Arthur Hutchings

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Arthur Hutchings - Music Professor Durham University.jpg

Arthur James Bramwell Hutchings (14 July 1906 – 13 November 1989) was an English musicologist, composer and professor of music.[1]


Born in Sunbury-on-Thames, Hutchings had no formal musical education but played piano and violin to a high standard and sang as a chorister.[2] He taught, performed and composed, and was appointed organist at All Saints Church, East Sheen in 1929. While training as a teacher in London he made some key musical friendships during the 1930s: with Constant Lambert, Cecil Gray, Sorabji, Cyril Rootham (who offered advice on orchestration in 1938, the last year of his life) and Edmund Rubbra (who dedicated his Third Symphony to Hutchings in 1939).[3]

In 1938 Hutchings became music master at Southend High School for Boys, where one of his pupils was Bernard Stevens. He wrote the school song in 1939, and in 1941 married the school secretary, Marie Constance Haverson. During this period he conducted the Southend String Orchestra.[3] When war was declared he acted as an entertainment officer in the UK, before a period serving with the Royal Air Force in India.[4] While in India he took a keen interest in the local music.[5]

After completing his war service in 1947 Hutchings was appointed as the first resident professor of music at Durham University[6] where in 1953 he completed a thesis on Mozart's piano concertos for his doctorate. The musicologists Peter Evans, Donald Mitchell and Eric Roseberry were among his students at Durham.[7][8][9] Mitchell recalled that he gained a reputation for his eccentricity and unconventional approach while at Durham. "He was exuberantly pro-music and opposed, perhaps not so much to the properly academic as to the paralytic academicism. His appointment...knocked a few holes in windows that had been overlaid by blinkered, unthinking tradition".[10]

In 1968 he was appointed as the first professor of music at the University of Exeter, retiring three years later, where he lived at 20d Larkshayes, Dalwood, near Axminster.[2] He became a widower in 1975, and soon afterwards his only daughter Josephine (born 1944) was killed in a traffic accident.[4] Towards the end of his life he moved to the village of Colyton. He died in Devon, aged 83.

Writing and composition[edit]

Under the mentorship of Harvey Grace, Hutchings began writing articles on musical topics for the Musical Times and other journals from 1935. He wrote extensively on topics as varied as nineteenth-century English liturgical composition, Schubert, Purcell, Edmund Rubbra, and baroque concertos. His most famous book was the Companion to Mozart's Piano Concertos, published in 1948 and often reissued since. Kingsley Amis listed it as one of the "vital book" on the single shelf in his study, and later provided a foreword to Mozart – Man and Musician (1976).[11] Among his other books are The Invention and Composition of Music and Church Music in the Nineteenth Century. During the late 1970s his articles on music regularly appeared in the monthly magazine Records and Recording, as well as Music & Letters and The Listener.[3]

His compositional activities largely ceased once writing and teaching became his major concerns. He mostly wrote Anglican church music, including various anthems and a Magnificat & Nunc Dimittis in B minor (1934), organ music (the four Seasonal Preludes of 1984, each based on a popular hymn tune), and a large scale choral work, O quanta qualia, for double chorus, brass band and orchestra. Hutchings served for many years as a director of the English Hymnal Company and three of his tunes were included in the 1986 New English Hymnal. There were also two comic operas (The Royal Arms in 1949, and Marriage à la Mode, after Dryden) in 1956, a secular cantata Heart's Desire, and a few orchestral works, including a Suite for Strings, an overture Oriana Triumphans and The Shocking Affair: variations in pastiche style for strings.[1][12]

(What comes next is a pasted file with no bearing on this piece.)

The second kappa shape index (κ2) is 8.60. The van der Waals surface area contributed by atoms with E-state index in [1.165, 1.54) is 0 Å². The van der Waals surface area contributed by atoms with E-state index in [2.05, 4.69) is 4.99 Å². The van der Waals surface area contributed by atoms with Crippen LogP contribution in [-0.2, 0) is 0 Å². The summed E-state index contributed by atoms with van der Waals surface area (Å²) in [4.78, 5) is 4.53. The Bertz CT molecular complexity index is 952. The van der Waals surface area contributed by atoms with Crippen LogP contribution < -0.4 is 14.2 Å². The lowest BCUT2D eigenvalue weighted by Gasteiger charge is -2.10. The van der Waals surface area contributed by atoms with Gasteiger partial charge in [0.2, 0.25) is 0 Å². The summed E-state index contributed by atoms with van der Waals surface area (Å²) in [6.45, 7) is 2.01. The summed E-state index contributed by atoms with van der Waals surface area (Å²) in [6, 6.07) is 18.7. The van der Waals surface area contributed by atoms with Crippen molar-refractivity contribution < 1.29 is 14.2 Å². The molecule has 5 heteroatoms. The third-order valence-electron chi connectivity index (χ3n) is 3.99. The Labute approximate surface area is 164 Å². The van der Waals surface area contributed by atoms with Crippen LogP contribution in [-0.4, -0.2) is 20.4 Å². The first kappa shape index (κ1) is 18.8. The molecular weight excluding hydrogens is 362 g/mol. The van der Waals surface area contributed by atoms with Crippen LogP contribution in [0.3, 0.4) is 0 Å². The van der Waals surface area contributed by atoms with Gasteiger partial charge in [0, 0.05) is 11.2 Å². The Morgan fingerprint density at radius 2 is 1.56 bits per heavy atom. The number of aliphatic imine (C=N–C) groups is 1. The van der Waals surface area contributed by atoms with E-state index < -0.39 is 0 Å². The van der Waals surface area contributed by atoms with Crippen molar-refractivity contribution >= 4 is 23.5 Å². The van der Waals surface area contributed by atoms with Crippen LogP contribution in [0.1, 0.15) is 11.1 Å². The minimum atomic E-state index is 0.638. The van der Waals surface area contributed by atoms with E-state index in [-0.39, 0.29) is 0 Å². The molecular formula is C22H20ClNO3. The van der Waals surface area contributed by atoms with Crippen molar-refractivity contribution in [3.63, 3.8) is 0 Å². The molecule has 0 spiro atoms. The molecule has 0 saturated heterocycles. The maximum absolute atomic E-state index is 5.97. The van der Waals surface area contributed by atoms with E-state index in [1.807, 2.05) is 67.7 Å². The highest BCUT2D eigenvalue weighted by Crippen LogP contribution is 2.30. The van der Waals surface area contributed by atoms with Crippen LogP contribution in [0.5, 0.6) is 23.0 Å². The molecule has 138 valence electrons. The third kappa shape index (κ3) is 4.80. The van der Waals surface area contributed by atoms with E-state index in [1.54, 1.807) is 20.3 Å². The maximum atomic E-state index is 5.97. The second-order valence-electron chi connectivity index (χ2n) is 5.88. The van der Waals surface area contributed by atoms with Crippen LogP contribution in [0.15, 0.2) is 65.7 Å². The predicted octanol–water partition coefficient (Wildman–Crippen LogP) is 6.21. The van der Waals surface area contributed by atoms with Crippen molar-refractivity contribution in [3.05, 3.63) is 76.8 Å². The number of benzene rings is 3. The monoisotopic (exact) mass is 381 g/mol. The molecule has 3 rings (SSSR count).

• Schubert (Master Musicians series 1945)
  • ‘Edmund Rubbra’, in British Music of Our Time (Pelican, 1946)
  • Delius – a Critical Biography (1948)
  • Companion to the Mozart Piano Concertos (1948)
  • The Invention and Composition of Music (1958)
  • The Baroque Concerto (1961)
  • Church Music in the Nineteenth Century (1967)
  • 'The Nineteenth Century', in Pelican History of Music, Vol. 3 (1968)
  • Introduction to Constant Lambert's Music Ho! (3rd edition, 1968)
  • 'Music in Britain: 1918–1960', in New Oxford History of Music Vol. 10 (1974), pp. 503–68
  • Mozart – Man and Musician (1976, foreword by Kingsley Amis)
  • Purcell (BBC Music Guides, 1982)


  1. ^ a b David Scott. 'Hutchings, Arthur (James Bramwell)' in Grove Music Online (2001)
  2. ^ a b Who's Who in Music Fifth Edition (1969), p. 154
  3. ^ a b c John Peace. Arthur Hutchings: An Appreciation of his Life and Work
  4. ^ a b Arthur Hutchings obituary, The Times, 17 November 1989, p. 18
  5. ^ Arthur Hutchings. 'Music in Bengal’, Music and Letters 27 (1946), pp. 26–44
  6. ^ "Anthony Payne". Retrieved 3 February 2023.
  7. ^ Obituary, Peter Evans. The Times, 15 January, 2018, p. 48
  8. ^ Obituary, Donald Mitchell, The Guardian, 2 October 2017
  9. ^ Obituary, Eric Roseberry, The Guardian, 19 March, 2012
  10. ^ Donald Mitchell. 'Loving airs, not graces: Arthur Hutchings obituary', The Guardian, 16 November 1989, p. 39.
  11. ^ Leader, Zachary. The Life of Kingsley Amis (2013), p. 258
  12. ^ John Peace. Arthur Hutchings: audio compositions and talks

External links[edit]